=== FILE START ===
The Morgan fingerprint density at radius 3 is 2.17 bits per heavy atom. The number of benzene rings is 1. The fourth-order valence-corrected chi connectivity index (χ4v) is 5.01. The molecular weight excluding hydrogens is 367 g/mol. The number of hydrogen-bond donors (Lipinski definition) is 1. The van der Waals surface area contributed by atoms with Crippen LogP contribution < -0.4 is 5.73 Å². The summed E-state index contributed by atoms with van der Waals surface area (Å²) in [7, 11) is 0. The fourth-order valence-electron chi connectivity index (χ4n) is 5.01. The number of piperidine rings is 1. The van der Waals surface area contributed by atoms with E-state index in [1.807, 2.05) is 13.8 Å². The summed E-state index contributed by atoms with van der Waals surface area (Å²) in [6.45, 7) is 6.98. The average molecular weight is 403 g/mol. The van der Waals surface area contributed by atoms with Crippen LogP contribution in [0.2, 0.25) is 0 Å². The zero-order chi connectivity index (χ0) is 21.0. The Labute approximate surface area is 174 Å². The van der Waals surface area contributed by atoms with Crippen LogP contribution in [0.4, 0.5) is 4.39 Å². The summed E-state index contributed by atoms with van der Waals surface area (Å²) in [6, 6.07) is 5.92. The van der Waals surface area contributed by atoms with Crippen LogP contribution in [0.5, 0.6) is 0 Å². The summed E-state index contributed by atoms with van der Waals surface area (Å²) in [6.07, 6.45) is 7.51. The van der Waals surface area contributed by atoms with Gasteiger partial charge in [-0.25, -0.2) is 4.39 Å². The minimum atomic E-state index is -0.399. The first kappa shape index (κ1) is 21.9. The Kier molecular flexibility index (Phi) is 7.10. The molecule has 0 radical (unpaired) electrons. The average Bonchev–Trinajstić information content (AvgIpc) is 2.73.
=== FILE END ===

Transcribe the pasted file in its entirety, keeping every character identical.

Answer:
The Morgan fingerprint density at radius 3 is 2.17 bits per heavy atom. The number of benzene rings is 1. The fourth-order valence-corrected chi connectivity index (χ4v) is 5.01. The molecular weight excluding hydrogens is 367 g/mol. The number of hydrogen-bond donors (Lipinski definition) is 1. The van der Waals surface area contributed by atoms with Crippen LogP contribution < -0.4 is 5.73 Å². The summed E-state index contributed by atoms with van der Waals surface area (Å²) in [7, 11) is 0. The fourth-order valence-electron chi connectivity index (χ4n) is 5.01. The number of piperidine rings is 1. The van der Waals surface area contributed by atoms with E-state index in [1.807, 2.05) is 13.8 Å². The summed E-state index contributed by atoms with van der Waals surface area (Å²) in [6.45, 7) is 6.98. The average molecular weight is 403 g/mol. The van der Waals surface area contributed by atoms with Crippen LogP contribution in [0.2, 0.25) is 0 Å². The zero-order chi connectivity index (χ0) is 21.0. The Labute approximate surface area is 174 Å². The van der Waals surface area contributed by atoms with Crippen LogP contribution in [0.4, 0.5) is 4.39 Å². The summed E-state index contributed by atoms with van der Waals surface area (Å²) in [6, 6.07) is 5.92. The van der Waals surface area contributed by atoms with Crippen LogP contribution in [0.5, 0.6) is 0 Å². The summed E-state index contributed by atoms with van der Waals surface area (Å²) in [6.07, 6.45) is 7.51. The van der Waals surface area contributed by atoms with Gasteiger partial charge in [-0.25, -0.2) is 4.39 Å². The minimum atomic E-state index is -0.399. The first kappa shape index (κ1) is 21.9. The Kier molecular flexibility index (Phi) is 7.10. The molecule has 0 radical (unpaired) electrons. The average Bonchev–Trinajstić information content (AvgIpc) is 2.73.